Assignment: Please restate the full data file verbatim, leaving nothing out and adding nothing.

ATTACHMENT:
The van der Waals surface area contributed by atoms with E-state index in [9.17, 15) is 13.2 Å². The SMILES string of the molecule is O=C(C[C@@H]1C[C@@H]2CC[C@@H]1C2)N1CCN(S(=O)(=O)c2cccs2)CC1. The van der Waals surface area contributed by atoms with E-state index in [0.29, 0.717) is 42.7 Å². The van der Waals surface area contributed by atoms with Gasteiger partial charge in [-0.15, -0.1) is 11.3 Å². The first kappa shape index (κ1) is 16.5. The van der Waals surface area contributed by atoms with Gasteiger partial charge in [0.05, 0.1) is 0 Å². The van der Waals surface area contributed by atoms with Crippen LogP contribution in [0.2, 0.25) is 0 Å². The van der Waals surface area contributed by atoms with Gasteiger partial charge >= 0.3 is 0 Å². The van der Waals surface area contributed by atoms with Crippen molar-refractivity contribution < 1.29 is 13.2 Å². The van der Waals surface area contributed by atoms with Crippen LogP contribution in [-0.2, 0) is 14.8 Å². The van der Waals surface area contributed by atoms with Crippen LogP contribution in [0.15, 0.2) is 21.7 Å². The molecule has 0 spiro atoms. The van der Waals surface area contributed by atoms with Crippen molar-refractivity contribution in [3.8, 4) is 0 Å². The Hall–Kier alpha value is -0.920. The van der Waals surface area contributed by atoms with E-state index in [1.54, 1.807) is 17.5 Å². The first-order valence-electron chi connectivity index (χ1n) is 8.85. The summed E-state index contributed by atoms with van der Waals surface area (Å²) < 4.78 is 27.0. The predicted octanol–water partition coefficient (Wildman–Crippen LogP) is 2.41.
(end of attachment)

The van der Waals surface area contributed by atoms with E-state index in [9.17, 15) is 13.2 Å². The SMILES string of the molecule is O=C(C[C@@H]1C[C@@H]2CC[C@@H]1C2)N1CCN(S(=O)(=O)c2cccs2)CC1. The van der Waals surface area contributed by atoms with E-state index in [0.29, 0.717) is 42.7 Å². The van der Waals surface area contributed by atoms with Gasteiger partial charge in [-0.15, -0.1) is 11.3 Å². The first kappa shape index (κ1) is 16.5. The van der Waals surface area contributed by atoms with Gasteiger partial charge in [0.05, 0.1) is 0 Å². The van der Waals surface area contributed by atoms with Crippen LogP contribution in [0.2, 0.25) is 0 Å². The van der Waals surface area contributed by atoms with Gasteiger partial charge >= 0.3 is 0 Å². The van der Waals surface area contributed by atoms with Crippen molar-refractivity contribution < 1.29 is 13.2 Å². The van der Waals surface area contributed by atoms with Crippen LogP contribution in [-0.2, 0) is 14.8 Å². The van der Waals surface area contributed by atoms with Crippen LogP contribution in [0.15, 0.2) is 21.7 Å². The molecule has 0 spiro atoms. The van der Waals surface area contributed by atoms with Crippen molar-refractivity contribution in [3.8, 4) is 0 Å². The Hall–Kier alpha value is -0.920. The van der Waals surface area contributed by atoms with E-state index in [1.54, 1.807) is 17.5 Å². The first-order valence-electron chi connectivity index (χ1n) is 8.85. The summed E-state index contributed by atoms with van der Waals surface area (Å²) < 4.78 is 27.0. The predicted octanol–water partition coefficient (Wildman–Crippen LogP) is 2.41.